Pioneering help for great war wounded

It is good to see the orthopaedic rehabilitation work carried out in the Great War at the Royal Pavilion commemorated (17 May). We should also celebrate the achievements at the Shepherds Bush Military Hospital set up in the requisitioned Hammersmith Infirmary in west London.

There, under the Army’s consultant orthopaedic surgeon, Sir Robert Jones, not only was pioneering surgery carried out but everything possible was done through prosthetics and training to make the limbless man productive and enable him to hold his head high as a full member of society.

This aim was supported by the exiled King Manoel of Portugal, who ran the hospital and raised funds for rehabilitation.

Such a holistic approach is just as valuable today. Our modern servicemen deserve no less.

Kevin Brown, London W3

Sorry, shale gas isn’t green

Dr James Verdon (letter, 13 May) misrepresents the position of the IPCC.

Natural gas is less polluting than coal but this does not apply to shale gas because of the large amounts of methane released by fracking. Shale gas could only be part of a future energy mix if three important conditions are met. First that shale gas replaces coal and doesn’t just displace it to other countries. Second that methane releases are 10 times lower than current practices. And third that gas-fired power stations are fitted with an effective method of carbon capture (as stated in the IPCC press conference).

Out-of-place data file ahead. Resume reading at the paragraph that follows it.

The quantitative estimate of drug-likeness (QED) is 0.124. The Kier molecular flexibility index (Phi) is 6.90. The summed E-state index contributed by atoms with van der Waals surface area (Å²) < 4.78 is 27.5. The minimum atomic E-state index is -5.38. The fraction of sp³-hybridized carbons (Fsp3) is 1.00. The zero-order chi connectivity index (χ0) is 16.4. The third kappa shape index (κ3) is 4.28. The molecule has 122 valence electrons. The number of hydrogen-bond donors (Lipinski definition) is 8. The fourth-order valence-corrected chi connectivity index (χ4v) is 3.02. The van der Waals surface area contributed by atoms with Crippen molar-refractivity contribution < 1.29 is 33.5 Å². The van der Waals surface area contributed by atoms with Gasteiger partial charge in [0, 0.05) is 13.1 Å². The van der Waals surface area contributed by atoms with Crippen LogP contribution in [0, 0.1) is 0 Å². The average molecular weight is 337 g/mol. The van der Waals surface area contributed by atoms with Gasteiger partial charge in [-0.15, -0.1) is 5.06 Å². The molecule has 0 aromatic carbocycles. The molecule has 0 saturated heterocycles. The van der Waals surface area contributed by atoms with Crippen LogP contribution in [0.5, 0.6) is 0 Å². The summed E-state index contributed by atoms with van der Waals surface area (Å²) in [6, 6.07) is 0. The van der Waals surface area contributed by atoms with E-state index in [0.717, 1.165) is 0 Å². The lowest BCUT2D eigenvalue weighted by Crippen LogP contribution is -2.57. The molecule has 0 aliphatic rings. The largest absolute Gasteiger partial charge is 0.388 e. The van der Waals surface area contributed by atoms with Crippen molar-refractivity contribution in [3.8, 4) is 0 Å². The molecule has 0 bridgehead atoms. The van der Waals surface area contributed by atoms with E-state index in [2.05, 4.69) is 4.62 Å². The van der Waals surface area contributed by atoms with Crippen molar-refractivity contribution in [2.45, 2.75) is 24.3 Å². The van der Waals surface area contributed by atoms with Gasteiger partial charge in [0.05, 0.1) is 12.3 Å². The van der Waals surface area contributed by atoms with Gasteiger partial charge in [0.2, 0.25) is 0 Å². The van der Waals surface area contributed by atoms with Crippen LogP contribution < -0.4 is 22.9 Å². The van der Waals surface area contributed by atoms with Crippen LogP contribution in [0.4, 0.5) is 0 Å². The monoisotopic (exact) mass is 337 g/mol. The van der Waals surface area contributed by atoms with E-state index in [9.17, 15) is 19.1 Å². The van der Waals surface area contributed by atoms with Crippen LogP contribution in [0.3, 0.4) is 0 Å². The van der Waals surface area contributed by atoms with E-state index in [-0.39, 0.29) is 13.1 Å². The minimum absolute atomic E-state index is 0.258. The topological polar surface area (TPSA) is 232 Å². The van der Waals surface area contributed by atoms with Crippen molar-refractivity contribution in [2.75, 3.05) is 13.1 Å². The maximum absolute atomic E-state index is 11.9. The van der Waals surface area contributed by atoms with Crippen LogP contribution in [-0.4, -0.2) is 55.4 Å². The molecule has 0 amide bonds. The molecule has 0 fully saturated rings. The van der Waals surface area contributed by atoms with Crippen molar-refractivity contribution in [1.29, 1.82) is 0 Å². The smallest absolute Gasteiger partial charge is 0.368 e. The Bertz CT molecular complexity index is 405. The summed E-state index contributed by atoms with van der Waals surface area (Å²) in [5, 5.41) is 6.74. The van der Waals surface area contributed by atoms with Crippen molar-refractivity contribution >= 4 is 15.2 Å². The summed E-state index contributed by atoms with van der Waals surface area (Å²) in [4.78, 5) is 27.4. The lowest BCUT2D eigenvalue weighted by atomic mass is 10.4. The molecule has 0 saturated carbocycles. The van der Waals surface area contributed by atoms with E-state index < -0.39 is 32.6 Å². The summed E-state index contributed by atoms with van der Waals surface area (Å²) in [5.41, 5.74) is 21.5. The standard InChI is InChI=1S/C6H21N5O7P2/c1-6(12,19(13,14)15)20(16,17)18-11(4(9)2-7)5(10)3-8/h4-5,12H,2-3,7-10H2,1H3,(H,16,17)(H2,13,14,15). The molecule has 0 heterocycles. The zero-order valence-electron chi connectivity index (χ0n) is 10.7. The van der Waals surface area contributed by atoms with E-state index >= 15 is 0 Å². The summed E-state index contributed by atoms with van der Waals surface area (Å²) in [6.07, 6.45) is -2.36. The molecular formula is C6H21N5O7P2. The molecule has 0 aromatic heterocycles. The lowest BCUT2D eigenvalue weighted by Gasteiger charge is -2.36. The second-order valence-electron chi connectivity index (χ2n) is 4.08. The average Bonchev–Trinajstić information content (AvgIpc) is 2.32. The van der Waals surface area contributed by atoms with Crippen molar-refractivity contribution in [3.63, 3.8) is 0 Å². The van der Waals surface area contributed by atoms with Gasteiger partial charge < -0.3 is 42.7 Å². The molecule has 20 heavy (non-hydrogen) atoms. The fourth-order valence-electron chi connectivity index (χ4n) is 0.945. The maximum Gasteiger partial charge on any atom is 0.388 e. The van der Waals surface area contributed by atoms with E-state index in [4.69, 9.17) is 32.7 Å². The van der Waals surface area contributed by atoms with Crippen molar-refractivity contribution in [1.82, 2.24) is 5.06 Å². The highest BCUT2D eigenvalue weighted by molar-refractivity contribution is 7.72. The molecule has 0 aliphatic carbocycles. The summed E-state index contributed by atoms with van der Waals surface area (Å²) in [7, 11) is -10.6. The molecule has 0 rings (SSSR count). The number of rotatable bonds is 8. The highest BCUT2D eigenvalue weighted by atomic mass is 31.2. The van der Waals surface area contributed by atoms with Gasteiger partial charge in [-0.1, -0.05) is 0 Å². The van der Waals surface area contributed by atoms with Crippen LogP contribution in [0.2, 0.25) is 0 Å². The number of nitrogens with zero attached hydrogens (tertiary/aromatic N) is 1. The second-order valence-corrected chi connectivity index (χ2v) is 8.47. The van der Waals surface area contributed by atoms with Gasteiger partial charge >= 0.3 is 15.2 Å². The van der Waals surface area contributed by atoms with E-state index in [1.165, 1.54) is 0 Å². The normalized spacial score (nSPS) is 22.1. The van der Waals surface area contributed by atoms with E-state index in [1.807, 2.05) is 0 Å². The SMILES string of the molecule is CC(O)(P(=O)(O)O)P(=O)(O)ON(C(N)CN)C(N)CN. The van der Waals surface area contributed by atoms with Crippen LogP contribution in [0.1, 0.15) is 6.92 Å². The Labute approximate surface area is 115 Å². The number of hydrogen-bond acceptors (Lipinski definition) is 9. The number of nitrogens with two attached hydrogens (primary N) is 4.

Since none of these conditions currently apply, shale gas is inconsistent with a low carbon future.

Dr Robin Russell-Jones, Stoke Poges, Buckinghamshire

Unpleasantness at the theatre

Do we really need to know (19 May) that an “arts editor for a broadsheet” froze out Yasmin Alibhai-Brown’s efforts to engage her in  conversation at the RSC production of Bring up the Bodies?

While I don’t doubt the socially flawed editor in question caused our intrepid correspondent and her husband much angst, are the columns of a national newspaper really the place to unleash the vicious (but admittedly enjoyable) little epithet  “Ms Ice Block mag hack”? Rise above it Yasmin, rise above it .

Christopher Dawes, London W11

Get it off your chest

Your obituary for the Swiss artist HR Giger (14 May) stated that the creature he designed for the film Alien hatched “via John Hurt’s stomach”.

Giger’s wonderfully designed alien in this famous scene was called the “chestburster”, as it breaks through John Hurt’s thorax, rather than his abdomen.

Martyn P Jackson, Cramlington, Northumberland

Sanity from a mad king